The Murano Glass Museum (Museo del Vetro) represents the the history of famous local Murano glass. The palace was the residence of the bishops of Torcello. It was originally built in the Gothic style as a patrician's palace. The building became the residence of Bishop Marco Giustinian in 1659. He later bought it and donated it to the Torcello diocese.
The Glass Museum was founded in 1861. The collection of the museum, one of the most complete in the world, ranges from antiquity to 20th century works including realizations by the famous Barovier & Toso glass company and glass textiles designed by Carlo Scarpa in the late thirties.References:
Kerameikos was the potters" quarter of the city, from which the English word 'ceramic' is derived, and was also the site of an important cemetery and numerous funerary sculptures erected along the road out of the city towards Eleusis.
The earliest tombs at the Kerameikos date from the Early Bronze Age (2700-2000 BC), and the cemetery appears to have continuously expanded from the sub-Mycenaean period (1100-1000 BC). In the Geometric (1000-700 BC) and Archaic periods (700-480 BC) the number of tombs increased; they were arranged inside tumuli or marked by funerary monuments. The cemetery was used incessantly from the Hellenistic period until the Early Christian period (338 BC until approximately the sixth century AD).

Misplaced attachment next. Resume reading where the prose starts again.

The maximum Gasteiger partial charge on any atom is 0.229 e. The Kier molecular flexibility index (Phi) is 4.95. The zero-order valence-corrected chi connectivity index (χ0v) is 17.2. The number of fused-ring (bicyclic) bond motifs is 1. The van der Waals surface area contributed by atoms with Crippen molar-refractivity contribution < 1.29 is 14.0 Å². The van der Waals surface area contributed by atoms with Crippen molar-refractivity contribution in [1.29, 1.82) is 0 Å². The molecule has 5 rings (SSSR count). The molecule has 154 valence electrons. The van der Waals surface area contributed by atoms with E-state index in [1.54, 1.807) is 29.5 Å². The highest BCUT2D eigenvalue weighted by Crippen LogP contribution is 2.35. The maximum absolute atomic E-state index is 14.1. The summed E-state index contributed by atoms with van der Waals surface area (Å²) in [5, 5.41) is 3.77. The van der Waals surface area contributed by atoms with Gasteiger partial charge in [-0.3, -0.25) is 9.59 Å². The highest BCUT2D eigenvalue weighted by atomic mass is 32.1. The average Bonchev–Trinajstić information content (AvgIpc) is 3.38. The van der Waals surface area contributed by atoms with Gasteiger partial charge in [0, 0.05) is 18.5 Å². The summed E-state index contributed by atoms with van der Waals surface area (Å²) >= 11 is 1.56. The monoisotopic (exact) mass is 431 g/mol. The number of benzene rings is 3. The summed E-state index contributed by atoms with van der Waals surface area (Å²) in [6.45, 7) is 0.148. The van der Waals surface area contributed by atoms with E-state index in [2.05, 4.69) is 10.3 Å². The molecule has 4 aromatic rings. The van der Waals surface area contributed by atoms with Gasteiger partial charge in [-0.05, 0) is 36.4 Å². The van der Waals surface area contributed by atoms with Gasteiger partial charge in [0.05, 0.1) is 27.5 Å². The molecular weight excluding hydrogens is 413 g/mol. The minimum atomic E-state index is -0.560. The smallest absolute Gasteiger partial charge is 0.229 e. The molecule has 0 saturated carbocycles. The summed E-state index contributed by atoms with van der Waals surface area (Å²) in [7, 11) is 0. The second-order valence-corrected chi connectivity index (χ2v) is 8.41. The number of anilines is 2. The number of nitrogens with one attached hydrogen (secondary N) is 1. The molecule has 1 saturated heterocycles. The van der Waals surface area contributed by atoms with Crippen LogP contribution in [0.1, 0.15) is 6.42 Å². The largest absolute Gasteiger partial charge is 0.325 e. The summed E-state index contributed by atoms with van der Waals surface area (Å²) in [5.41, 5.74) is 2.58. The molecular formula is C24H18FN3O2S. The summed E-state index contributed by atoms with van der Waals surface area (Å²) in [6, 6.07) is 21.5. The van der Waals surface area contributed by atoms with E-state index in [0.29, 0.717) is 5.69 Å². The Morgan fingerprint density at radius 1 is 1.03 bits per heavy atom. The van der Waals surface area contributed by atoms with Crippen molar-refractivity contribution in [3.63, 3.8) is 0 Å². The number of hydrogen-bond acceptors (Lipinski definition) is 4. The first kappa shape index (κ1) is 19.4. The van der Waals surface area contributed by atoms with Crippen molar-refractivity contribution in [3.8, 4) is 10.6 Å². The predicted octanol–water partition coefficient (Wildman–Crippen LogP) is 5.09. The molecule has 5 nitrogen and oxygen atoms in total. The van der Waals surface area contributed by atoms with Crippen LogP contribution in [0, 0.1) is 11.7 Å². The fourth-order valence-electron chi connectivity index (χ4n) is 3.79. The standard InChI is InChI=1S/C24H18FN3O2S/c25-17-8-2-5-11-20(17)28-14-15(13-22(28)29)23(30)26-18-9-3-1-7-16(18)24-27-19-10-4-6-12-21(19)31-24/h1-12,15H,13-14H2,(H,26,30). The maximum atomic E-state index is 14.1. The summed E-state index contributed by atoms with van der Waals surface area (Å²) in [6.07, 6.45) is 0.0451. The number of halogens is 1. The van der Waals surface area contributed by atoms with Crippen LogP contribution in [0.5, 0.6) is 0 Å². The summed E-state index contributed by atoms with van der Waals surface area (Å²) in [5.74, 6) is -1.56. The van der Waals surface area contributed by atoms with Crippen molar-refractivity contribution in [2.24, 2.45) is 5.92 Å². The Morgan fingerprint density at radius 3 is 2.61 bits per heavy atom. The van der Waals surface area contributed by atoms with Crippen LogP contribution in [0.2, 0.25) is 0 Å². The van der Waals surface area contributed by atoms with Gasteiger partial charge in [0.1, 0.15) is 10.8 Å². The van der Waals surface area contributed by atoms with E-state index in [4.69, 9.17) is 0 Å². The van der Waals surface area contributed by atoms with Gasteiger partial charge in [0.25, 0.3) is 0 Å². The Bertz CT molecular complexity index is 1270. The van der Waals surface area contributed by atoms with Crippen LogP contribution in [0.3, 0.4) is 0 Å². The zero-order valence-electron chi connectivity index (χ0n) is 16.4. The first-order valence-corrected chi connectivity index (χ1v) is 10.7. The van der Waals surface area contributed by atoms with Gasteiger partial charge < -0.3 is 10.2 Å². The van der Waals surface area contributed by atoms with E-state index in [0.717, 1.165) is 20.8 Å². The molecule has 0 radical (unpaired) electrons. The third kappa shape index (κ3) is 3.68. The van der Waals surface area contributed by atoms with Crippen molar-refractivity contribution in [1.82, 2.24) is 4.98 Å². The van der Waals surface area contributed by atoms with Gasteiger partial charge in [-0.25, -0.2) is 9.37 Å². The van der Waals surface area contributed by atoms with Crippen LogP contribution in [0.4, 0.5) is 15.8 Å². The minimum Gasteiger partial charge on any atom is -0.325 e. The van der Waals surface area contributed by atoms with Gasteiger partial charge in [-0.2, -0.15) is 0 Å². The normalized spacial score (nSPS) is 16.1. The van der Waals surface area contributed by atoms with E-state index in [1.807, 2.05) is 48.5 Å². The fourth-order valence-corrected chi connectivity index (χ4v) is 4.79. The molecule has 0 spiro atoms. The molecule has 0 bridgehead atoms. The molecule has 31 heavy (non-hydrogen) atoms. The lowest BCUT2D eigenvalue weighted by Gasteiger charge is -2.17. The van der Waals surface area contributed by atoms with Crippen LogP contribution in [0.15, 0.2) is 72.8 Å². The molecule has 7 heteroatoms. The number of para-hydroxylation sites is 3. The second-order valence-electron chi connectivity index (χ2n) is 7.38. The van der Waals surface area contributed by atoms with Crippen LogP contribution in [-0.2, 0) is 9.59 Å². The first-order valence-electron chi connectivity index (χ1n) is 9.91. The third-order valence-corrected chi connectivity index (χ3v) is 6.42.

The most important Athenian vases come from the tombs of the Kerameikos. Among them is the famous “Dipylon Oinochoe”, which bears the earliest inscription written in the Greek alphabet (second half of the eighth century BC). The site"s small museum houses the finds from the Kerameikos excavations.